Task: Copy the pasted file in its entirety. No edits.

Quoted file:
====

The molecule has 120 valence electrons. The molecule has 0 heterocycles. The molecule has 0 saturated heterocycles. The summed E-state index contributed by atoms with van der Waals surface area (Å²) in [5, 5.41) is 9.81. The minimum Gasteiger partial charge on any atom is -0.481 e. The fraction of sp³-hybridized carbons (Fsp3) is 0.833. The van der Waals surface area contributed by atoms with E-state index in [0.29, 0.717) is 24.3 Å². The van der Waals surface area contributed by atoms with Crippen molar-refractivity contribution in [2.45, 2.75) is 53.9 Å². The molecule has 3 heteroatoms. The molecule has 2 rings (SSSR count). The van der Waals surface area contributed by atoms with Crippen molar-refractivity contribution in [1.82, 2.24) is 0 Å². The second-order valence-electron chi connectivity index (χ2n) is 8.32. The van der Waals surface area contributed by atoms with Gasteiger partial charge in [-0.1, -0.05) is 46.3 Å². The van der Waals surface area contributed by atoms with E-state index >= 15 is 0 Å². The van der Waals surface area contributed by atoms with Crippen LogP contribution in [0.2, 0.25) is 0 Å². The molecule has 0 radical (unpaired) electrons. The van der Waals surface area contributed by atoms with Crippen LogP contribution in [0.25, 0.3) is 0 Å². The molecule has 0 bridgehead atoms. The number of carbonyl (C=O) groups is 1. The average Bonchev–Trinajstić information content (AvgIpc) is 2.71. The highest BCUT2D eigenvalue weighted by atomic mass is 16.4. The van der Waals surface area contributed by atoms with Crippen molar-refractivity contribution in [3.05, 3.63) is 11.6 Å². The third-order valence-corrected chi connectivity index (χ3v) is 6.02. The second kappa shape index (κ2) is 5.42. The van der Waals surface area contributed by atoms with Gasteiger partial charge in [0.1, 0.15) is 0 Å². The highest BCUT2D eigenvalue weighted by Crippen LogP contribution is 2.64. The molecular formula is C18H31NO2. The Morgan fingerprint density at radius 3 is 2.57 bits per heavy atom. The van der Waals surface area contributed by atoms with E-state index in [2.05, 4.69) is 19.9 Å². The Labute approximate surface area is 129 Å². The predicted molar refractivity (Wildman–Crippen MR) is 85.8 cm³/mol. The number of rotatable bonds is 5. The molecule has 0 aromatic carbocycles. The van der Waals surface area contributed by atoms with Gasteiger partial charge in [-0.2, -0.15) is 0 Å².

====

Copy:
The molecule has 120 valence electrons. The molecule has 0 heterocycles. The molecule has 0 saturated heterocycles. The summed E-state index contributed by atoms with van der Waals surface area (Å²) in [5, 5.41) is 9.81. The minimum Gasteiger partial charge on any atom is -0.481 e. The fraction of sp³-hybridized carbons (Fsp3) is 0.833. The van der Waals surface area contributed by atoms with E-state index in [0.29, 0.717) is 24.3 Å². The van der Waals surface area contributed by atoms with Crippen molar-refractivity contribution in [2.45, 2.75) is 53.9 Å². The molecule has 3 heteroatoms. The molecule has 2 rings (SSSR count). The van der Waals surface area contributed by atoms with Crippen molar-refractivity contribution in [1.82, 2.24) is 0 Å². The second-order valence-electron chi connectivity index (χ2n) is 8.32. The van der Waals surface area contributed by atoms with Gasteiger partial charge in [-0.1, -0.05) is 46.3 Å². The van der Waals surface area contributed by atoms with E-state index >= 15 is 0 Å². The van der Waals surface area contributed by atoms with Crippen LogP contribution in [0.2, 0.25) is 0 Å². The molecule has 0 radical (unpaired) electrons. The van der Waals surface area contributed by atoms with Crippen LogP contribution in [0.25, 0.3) is 0 Å². The molecule has 0 bridgehead atoms. The number of carbonyl (C=O) groups is 1. The average Bonchev–Trinajstić information content (AvgIpc) is 2.71. The highest BCUT2D eigenvalue weighted by atomic mass is 16.4. The van der Waals surface area contributed by atoms with Crippen molar-refractivity contribution in [3.05, 3.63) is 11.6 Å². The third-order valence-corrected chi connectivity index (χ3v) is 6.02. The second kappa shape index (κ2) is 5.42. The van der Waals surface area contributed by atoms with Gasteiger partial charge in [0.1, 0.15) is 0 Å². The highest BCUT2D eigenvalue weighted by Crippen LogP contribution is 2.64. The molecular formula is C18H31NO2. The Morgan fingerprint density at radius 3 is 2.57 bits per heavy atom. The van der Waals surface area contributed by atoms with E-state index in [2.05, 4.69) is 19.9 Å². The Labute approximate surface area is 129 Å². The predicted molar refractivity (Wildman–Crippen MR) is 85.8 cm³/mol. The number of rotatable bonds is 5. The molecule has 0 aromatic carbocycles. The van der Waals surface area contributed by atoms with Gasteiger partial charge in [-0.2, -0.15) is 0 Å².